China’s military flexes muscles in East China Sea amid Japan war shrine tensions
China has launched four days of live-fire naval exercises in the East China Sea that coincide with the anniversary of Japan’s defeat in WWII. The exercises come after Japanese Cabinet ministers visited Tokyo’s most controversial war shrine.
China and South Korea, which both suffered under Japan’s
militarist expansion in the 1930s and 40s, have expressed concern
at Japanese Cabinet ministers’ visit to the Tokyo Yasukuni Shrine
as glorification of the country's militaristic past and
aggression. Established in 1869 and funded by the Imperial
Japanese government until 1945, the shrine has been dedicated to
the nation's 2.5 million war dead, including – controversially –
1,000 convicted war criminals.
The Chinese Foreign Ministry summoned Japan's envoy and issued a statement condemning the visits by nearly 100 Japanese lawmakers, saying they "fundamentally attempt to deny and gloss over Japan's history of invasion."
According to the Hong Kong-based South China Morning Post, the East China Sea drills will be conducted off the coast of Zhejiang province by the East Sea Fleet, which oversees the waters around the disputed Diaoyu Islands.
Earlier this month, on August 8, four Chinese coast guard vessels stayed a record 28 hours in waters near islands claimed by Japan and China. Japan summoned the Chinese envoy in Tokyo to lodge a formal protest. The latest intrusion into Japanese territorial waters near the Senkaku Islands in the East China Sea by Chinese ships was twice as long as the last one, on February 4. Chinese ships have been entering the disputed area regularly since last September, when the Japanese government bought the islands.
China and Japan have long struggled for the ownership of supposedly oil-rich islands located in the East China Sea. The islands are known as the Diaoyu to the Chinese, and Senkaku to the Japanese. The dispute over the islands and the maritime boundaries around them has continued for years. The Senkaku Islands have been controlled by Japan since 1895, but China insists that it has historic rights to them dating back to the 16th century.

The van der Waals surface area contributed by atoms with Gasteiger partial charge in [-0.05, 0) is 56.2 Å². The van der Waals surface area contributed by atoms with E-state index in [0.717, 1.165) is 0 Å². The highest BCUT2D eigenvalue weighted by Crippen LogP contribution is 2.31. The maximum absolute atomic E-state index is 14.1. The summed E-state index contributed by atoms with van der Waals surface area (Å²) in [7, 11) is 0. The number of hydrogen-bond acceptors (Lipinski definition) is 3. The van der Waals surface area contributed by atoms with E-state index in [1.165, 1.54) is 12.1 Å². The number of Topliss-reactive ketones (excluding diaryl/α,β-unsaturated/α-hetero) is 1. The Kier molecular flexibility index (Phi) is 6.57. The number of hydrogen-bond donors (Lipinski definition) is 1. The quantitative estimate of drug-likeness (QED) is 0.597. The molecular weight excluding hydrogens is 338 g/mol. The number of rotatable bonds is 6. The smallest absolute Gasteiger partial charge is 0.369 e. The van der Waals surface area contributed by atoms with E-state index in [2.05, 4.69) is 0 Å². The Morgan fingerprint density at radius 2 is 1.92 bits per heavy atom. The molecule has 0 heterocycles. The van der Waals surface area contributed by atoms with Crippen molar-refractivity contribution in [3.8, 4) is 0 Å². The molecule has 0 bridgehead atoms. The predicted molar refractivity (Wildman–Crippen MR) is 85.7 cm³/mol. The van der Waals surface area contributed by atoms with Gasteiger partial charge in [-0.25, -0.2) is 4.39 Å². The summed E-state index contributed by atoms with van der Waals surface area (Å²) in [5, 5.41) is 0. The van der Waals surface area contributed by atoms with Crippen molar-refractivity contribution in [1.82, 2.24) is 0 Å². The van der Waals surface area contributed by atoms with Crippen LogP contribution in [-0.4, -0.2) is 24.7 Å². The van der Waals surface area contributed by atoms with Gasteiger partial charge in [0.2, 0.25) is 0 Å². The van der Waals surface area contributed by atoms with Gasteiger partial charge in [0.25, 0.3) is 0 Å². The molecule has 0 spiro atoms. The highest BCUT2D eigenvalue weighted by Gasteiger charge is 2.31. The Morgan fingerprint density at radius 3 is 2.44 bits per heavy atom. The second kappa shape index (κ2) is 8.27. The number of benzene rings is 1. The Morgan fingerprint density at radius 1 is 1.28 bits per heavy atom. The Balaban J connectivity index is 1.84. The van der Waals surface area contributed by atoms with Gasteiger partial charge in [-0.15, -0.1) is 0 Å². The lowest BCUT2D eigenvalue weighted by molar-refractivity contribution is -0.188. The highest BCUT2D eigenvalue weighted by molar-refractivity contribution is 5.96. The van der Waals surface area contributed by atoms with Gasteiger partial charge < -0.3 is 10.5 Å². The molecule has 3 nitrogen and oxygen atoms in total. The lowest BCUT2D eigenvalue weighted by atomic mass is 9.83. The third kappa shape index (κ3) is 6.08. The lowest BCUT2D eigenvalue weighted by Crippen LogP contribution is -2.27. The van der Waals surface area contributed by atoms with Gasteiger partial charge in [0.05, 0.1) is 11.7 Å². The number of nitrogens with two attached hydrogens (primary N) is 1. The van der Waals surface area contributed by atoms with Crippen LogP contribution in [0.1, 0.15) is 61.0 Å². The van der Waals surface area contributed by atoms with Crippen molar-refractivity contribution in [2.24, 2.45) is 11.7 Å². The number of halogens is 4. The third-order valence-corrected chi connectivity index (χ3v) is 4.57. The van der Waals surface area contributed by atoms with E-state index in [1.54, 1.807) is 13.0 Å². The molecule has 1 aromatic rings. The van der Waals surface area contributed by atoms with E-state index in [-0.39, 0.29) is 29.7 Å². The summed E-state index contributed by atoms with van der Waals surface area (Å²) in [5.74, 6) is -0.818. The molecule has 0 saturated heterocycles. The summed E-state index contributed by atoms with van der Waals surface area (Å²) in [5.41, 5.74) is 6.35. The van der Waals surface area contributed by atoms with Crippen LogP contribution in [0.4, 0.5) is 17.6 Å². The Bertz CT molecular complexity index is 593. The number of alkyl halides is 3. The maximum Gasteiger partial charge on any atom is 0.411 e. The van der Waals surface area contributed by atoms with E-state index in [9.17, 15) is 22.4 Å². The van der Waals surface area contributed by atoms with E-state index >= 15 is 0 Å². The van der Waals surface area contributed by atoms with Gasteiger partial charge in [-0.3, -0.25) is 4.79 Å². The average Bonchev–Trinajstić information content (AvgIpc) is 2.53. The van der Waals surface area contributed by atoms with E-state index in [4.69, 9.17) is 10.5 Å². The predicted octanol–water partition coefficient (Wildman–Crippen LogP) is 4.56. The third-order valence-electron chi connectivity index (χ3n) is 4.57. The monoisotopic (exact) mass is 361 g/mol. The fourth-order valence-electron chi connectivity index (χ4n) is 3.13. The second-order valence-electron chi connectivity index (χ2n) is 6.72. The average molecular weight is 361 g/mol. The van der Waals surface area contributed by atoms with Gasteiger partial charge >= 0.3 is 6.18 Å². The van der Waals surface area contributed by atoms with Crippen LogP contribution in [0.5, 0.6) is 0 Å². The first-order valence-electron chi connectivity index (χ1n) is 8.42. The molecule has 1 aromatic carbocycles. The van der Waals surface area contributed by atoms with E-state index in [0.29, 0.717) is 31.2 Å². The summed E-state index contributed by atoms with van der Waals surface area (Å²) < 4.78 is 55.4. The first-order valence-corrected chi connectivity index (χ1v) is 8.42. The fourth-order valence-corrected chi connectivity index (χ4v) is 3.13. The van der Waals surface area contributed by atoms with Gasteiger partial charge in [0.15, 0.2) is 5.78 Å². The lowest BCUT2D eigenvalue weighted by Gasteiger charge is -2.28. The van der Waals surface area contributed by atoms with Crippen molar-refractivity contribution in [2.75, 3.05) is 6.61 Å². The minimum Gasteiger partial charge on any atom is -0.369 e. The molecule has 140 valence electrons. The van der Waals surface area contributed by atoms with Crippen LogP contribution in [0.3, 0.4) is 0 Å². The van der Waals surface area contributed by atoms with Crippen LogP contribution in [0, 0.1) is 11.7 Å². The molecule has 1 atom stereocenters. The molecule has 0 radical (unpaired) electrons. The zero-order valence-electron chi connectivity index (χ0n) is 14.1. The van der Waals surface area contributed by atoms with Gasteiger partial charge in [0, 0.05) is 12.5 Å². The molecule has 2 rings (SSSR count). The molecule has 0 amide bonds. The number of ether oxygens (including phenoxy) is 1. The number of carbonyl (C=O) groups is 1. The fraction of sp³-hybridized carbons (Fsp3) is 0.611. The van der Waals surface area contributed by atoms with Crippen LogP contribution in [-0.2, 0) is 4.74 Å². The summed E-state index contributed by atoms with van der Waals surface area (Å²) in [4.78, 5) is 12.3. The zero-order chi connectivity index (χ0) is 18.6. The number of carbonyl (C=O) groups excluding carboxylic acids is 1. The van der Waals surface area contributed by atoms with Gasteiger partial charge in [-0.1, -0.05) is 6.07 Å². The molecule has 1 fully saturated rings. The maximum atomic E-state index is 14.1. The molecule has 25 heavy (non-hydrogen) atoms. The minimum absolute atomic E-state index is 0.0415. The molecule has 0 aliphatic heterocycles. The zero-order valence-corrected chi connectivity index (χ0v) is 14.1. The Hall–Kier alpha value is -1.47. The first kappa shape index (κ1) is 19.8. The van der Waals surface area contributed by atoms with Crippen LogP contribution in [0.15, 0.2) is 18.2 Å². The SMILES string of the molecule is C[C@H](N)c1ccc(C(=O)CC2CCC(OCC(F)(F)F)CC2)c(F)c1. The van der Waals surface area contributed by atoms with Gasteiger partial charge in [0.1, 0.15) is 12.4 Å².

The standoff escalated after Tokyo announced the purchase of three of the islands from a private Japanese owner in September of last year. After that, China witnessed mass anti-Japanese demonstrations. A diplomatic scandal led to problems in bilateral economic relations, with Japanese businesses withdrawing investment. Several Japanese companies in China suspended their work for security reasons, and Chinese Customs’ clearance of goods slowed from Japan.
The tiny archipelago of islands, which is halfway between both countries, are currently uninhabited, but the ground below could house significant mineral resources.
"It is expected that there will be more drills in the East China Sea to build up the combat capabilities of the Chinese Army," Ni Lexiong , director of the Sea Power and Defense Policy Research Institute at the Shanghai University of Political Science and Law, told the South China Morning Post. "It is also possible that China's aircraft carrier will participate in some of these drills."
China News Service reported that Liaoning, the country's first aircraft carrier, which it refitted after buying a Soviet-era vessel from Ukraine, has also been dispatched from its home port of Qingdao, in Shandong province, for training of ship-borne aircraft in the East China Sea. The ship is reportedly sailing to the northern Bohai Sea, off Liaoning province, where a separate round of military exercises was launched on Thursday.